Republic of Congo
Chimpanzee Conservation with the Jane Gooddall Institute
Chimpanzees (Pan troglodytes) are members of the Great Ape family and are our closest living relatives in the animal kingdom. They are native to equatorial Africa including the Republic of Congo. However, with fewer than 300,000 individuals left in the wild, they are in danger of becoming extinct due to poaching, the bushmeat industry, the illegal pet trade, habitat degradation and disease. An engaged learning experience at the Jane Goodall Institute’s Tchimpounga Chimpanzee Rehabilitation Center revealed the ins and outs of what it takes to help conserve the chimpanzees of the Congo, and efforts needed to save them.
Cornell University students at JGI's Tchimpounga Sanctuary 2019
(video by Fernando Turmo)
Chimpanzee Health & Welfare
Our project also provided us with an invaluable opportunity to assist in routine health checks of the chimpanzees with Dr. Rebeca Atencia. These checks included daily microscopic examination of fecal samples to check for parasites, regular monitoring of temperature in several locations of the body as an indicator of disease, running over a dozen blood tests per chimpanzee to get an overall view of an individual’s health status, and providing birth control implants to reproductively active females.
○ On-Field Test: Blood Glucose, Hematocrit, Hemoglobin, and Triglycerides
○ Routine Complete Blood Count & Biochemistry Panel ○ C-Reactive Protein (CRP)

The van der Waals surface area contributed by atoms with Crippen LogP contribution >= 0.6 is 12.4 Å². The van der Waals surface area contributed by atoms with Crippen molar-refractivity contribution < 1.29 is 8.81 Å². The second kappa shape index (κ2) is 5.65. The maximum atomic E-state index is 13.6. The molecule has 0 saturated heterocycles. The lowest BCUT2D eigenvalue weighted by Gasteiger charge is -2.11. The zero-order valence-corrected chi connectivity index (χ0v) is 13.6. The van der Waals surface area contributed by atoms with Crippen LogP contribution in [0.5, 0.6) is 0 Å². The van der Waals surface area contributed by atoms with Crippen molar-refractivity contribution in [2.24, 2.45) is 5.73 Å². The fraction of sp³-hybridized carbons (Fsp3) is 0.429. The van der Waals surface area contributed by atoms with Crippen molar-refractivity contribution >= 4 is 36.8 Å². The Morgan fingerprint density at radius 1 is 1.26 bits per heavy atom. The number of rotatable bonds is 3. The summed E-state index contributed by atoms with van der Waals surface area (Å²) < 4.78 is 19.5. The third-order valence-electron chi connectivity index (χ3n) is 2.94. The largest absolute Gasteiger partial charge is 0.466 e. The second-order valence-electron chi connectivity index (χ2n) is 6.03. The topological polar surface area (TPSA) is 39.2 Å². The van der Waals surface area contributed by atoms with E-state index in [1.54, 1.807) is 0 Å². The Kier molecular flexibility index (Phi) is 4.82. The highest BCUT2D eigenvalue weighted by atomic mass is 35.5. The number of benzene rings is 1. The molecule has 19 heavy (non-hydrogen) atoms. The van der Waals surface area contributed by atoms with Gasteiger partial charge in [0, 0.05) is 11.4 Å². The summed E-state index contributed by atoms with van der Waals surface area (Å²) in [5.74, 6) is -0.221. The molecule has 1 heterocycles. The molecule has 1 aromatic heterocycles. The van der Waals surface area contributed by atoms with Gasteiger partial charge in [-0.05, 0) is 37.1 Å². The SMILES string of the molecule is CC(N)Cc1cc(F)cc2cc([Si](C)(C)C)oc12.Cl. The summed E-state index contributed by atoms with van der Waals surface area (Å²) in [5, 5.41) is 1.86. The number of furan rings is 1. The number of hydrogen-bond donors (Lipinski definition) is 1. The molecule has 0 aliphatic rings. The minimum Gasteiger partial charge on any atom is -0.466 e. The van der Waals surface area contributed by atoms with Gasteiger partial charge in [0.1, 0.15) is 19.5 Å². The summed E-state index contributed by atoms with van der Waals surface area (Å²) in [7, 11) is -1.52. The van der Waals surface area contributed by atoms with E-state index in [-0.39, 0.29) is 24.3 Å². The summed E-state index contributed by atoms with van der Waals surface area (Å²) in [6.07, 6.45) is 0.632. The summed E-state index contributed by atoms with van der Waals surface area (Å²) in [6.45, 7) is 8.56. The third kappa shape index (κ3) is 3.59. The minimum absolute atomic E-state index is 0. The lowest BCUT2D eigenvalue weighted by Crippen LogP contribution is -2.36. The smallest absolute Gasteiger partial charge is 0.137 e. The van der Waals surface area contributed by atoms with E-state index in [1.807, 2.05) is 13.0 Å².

○ Blood Typing
○ Serology: Hepatitis & Helicobacter pylori
○ Microscopic Evaluation: Filarial parasites
Chimpanzee Body Condition and Triage
The longevity of a wild chimpanzee community relies on its inherent social harmony, as well as the ability of its members to obtain adequate nutrition. Prior to release, the creation of a sound community can be achieved through strategic integration practices with the anticipation that these bonds will be upheld in the wild.
After release, non-invasive monitoring of chimpanzee well-being can be achieved through systematic observation within a well-defined scaffold. The Jane Goodall Institute is committed to caregiver involvement in the development of an integration strategy and BCS monitoring as a means of incorporating the native Congolese population and safeguarding the sustainability of the proposed practices.
Though preliminary, the authors believe that the proposed strategies for social integration and nutritional monitoring can significantly contribute the success of the world’s first rehabilitated and released chimpanzee community, opening the door for the re-establishment of wild populations across Africa.
Highlighted the intricacies and potential negative effects that zoonotic diseases have on chimpanzee reintroduction and the ecological health of domestic animals and local communities.
Provided additional context through a multi-disciplinary approach on measures that should be taken to improve chimpanzee conservation.
Emphasized the role that chimpanzee conservation has in maintaining ecosystem services that are closely linked to the biodiversity and livelihoods of local communities.
Together with the local caretakers we took measures to learn and improve wildlife management, animal husbandry, and water quality of the region in relation to the health of chimpanzees and caretakers alike.